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HomePod compatibility with Sonos system

  • 5 October 2017
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So i'm wondering if it's possible to use Sonos speakers with the new HomePod. So for example, maybe using two home pods instead of the playbar, but still using a sub, and 2 play ones? I have yet to hear the audio from a Sonos system or the HomePod and just trying to figure out what will work best for me. I use all Apple products, so if the new play ones will support Siri and airplay 2 then i'm probably sold on an all Sonos system.
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Best answer by Skelton 6 October 2017, 05:29

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I don't want to misrepresent anything, but I think basically it's 'No' across the board here (at least for now).

First, the HomePod isn't going to feature any input ports, so you won't be able to use it instead of a Playbar for TV audio.

Even if they could though, you're talking about some things that would probably require a Connect to manage. The HomePod (or even reasonably priced competitors) don't have the ability to "manage" the kit in that fashion.

Sonos isn't planning to have Airplay 2 support until next Spring, so that's another potential hangup.

Hope that helps, and if I said anything wrong someone will correct me 😉.
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Siri is mostly used for turning on my smart lights, checking the thermostat, locking unlocking the front door for guests, asking the weather, calling family, turning on/off the smart ceiling fan, etc.

As for the HomePod, I actually don't find it too expensive, I mean for just the playbar i'm going to fork out over $700. For that same price I could buy 2 homepods which would be 14 tweeters and 2 woofers in all. It looks like I'll be getting 9 speakers on the playbar.

I really want to hear all these speakers in person, I just have a feeling the 2 home pods up front instead of the playbar will sounds much better, but as an Apple user I don't like fragmentation and/or having to try and force things to work which is why I am leaning towards just getting the full sonos system and see what happens next year with Siri and airplay 2 support.
It looks like airplay 2 will allow me to pick and choose which speakers to send to all from within the OS and not needing a separate app, which is what I prefer.

I understand some people dislike Apple, I was a windows user for over 15 years before I switched to a mac and remember thinking of Apple as a joke. Honestly for my needs switching over was the best decision I ever made.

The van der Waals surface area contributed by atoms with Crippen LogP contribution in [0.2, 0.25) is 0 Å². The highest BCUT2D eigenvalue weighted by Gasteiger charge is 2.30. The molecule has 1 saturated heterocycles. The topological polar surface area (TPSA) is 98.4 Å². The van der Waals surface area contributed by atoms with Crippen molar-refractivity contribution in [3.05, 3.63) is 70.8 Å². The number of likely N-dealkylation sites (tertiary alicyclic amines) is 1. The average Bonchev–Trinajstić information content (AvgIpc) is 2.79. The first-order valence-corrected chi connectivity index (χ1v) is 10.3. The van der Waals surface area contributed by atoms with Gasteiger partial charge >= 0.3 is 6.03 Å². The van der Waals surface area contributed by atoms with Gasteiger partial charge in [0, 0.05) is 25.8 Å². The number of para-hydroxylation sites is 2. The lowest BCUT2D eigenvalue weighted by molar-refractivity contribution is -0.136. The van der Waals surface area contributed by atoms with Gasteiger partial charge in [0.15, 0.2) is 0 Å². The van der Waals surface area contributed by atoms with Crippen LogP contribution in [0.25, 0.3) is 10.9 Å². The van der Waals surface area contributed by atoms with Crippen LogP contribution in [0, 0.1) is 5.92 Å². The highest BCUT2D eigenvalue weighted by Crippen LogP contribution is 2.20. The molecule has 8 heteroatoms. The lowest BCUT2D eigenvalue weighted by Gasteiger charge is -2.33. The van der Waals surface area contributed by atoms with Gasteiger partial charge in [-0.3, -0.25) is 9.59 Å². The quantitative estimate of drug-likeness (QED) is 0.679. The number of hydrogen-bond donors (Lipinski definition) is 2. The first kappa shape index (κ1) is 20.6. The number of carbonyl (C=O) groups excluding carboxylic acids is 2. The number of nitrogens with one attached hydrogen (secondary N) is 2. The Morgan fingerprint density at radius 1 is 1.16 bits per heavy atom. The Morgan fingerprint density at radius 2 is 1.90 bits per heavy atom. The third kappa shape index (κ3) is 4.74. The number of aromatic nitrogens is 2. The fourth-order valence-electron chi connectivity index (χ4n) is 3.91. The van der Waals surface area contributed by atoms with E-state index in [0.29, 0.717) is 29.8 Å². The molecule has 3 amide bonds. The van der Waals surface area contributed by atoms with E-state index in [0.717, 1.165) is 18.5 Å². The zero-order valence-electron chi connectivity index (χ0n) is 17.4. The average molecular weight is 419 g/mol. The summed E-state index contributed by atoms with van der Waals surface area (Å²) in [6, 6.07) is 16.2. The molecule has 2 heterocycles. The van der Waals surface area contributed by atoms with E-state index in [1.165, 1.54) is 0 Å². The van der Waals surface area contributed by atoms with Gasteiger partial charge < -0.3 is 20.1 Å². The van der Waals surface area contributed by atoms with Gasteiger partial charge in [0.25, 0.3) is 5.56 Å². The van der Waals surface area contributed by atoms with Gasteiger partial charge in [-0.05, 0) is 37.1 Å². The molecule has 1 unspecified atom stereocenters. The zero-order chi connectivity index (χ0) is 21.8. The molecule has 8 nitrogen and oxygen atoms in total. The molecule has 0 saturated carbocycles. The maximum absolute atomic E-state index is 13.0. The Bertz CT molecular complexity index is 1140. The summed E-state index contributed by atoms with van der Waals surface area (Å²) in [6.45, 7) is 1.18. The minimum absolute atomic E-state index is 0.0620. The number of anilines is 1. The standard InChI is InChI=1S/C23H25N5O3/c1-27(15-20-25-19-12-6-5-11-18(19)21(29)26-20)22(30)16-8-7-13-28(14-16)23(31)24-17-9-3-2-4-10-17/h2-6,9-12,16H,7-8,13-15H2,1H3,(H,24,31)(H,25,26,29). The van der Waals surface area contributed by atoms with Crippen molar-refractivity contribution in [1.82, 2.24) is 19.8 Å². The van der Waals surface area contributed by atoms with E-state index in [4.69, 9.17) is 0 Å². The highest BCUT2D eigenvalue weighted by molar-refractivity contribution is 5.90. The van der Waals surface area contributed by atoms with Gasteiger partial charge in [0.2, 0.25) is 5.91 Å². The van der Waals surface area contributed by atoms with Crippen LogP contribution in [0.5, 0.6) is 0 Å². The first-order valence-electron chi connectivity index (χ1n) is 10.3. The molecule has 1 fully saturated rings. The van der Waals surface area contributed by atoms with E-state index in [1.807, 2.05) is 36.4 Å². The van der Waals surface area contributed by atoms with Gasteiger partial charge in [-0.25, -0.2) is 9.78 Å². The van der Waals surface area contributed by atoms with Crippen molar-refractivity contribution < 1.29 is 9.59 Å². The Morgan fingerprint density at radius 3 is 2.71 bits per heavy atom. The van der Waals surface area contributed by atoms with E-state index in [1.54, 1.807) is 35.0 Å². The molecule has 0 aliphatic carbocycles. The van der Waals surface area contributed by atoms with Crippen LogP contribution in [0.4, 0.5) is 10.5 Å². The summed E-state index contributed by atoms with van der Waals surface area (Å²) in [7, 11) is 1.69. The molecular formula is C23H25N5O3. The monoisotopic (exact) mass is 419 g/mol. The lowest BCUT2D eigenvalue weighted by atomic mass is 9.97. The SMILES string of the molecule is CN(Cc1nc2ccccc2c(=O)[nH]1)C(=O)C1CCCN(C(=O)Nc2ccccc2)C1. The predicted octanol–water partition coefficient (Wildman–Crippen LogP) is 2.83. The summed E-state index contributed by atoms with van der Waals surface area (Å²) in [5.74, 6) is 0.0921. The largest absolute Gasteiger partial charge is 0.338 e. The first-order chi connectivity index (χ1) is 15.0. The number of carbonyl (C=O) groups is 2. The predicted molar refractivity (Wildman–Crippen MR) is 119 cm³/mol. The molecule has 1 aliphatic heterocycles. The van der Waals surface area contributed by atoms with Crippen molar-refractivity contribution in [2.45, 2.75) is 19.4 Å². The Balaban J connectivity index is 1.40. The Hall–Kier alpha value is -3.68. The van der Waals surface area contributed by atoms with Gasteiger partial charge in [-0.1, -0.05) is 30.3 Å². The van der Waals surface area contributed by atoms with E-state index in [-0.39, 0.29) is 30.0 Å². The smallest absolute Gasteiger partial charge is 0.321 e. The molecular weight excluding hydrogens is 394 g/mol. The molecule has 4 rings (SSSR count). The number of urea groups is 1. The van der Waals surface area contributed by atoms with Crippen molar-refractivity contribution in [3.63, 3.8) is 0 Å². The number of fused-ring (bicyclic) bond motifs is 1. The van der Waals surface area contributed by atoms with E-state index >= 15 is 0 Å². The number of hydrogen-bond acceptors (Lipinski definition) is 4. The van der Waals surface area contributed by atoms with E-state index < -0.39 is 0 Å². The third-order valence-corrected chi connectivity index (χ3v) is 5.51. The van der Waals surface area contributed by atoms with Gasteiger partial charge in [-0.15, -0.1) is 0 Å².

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this is what im waiting for.....air play 2 makes it seem like we can have our sonos system and just add a homepod for our homekit needs and let it join in as just a kitchen speaker per say....im sold on all sonos everything but need a homekit hub....now if this hub can play music... answer questions and control my lights even better fingers crossed that apple allows others to play nicely with airplay 2
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From my understanding Airplay 2 in and of itself should allow to group all airplay 2 compatible speakers with each other. So in theory it could work, but i don't know if sonos will be locked out to do this with their speakers. I a previous post i put, i bring a topic up similar to yours, but talking about the integration of Alexa Echo Speakers with Sonos or Google Home Speakers (i.e. Google Home Max) with Sonos.

However, your question is a bit different as i think it may be settled by the simple fact that Airplay 2 would do the grouping of speakers. At least what i understand as of now.

https://en.community.sonos.com/amazon-alexa-and-sonos-229102/grouping-alexa-echo-speakers-with-sonos-speakers-6791573/index1.html#post16151271

I really want to hear all these speakers in person, I just have a feeling the 2 home pods up front instead of the playbar will sounds much better


Highly unlikely. All those tweeters are there to allow 360 degree horizontal dispersion. That will destroy proper stereo imaging. Not that these silly, extremely limited Apple speakers will even stereo pair. A pair of Play:1s will sound FAR more natural. Add a Sub, and there will be no contest; that Sonos setup will kick all other multi room setups to the curb, not to mention a good portion of traditional HiFi systems.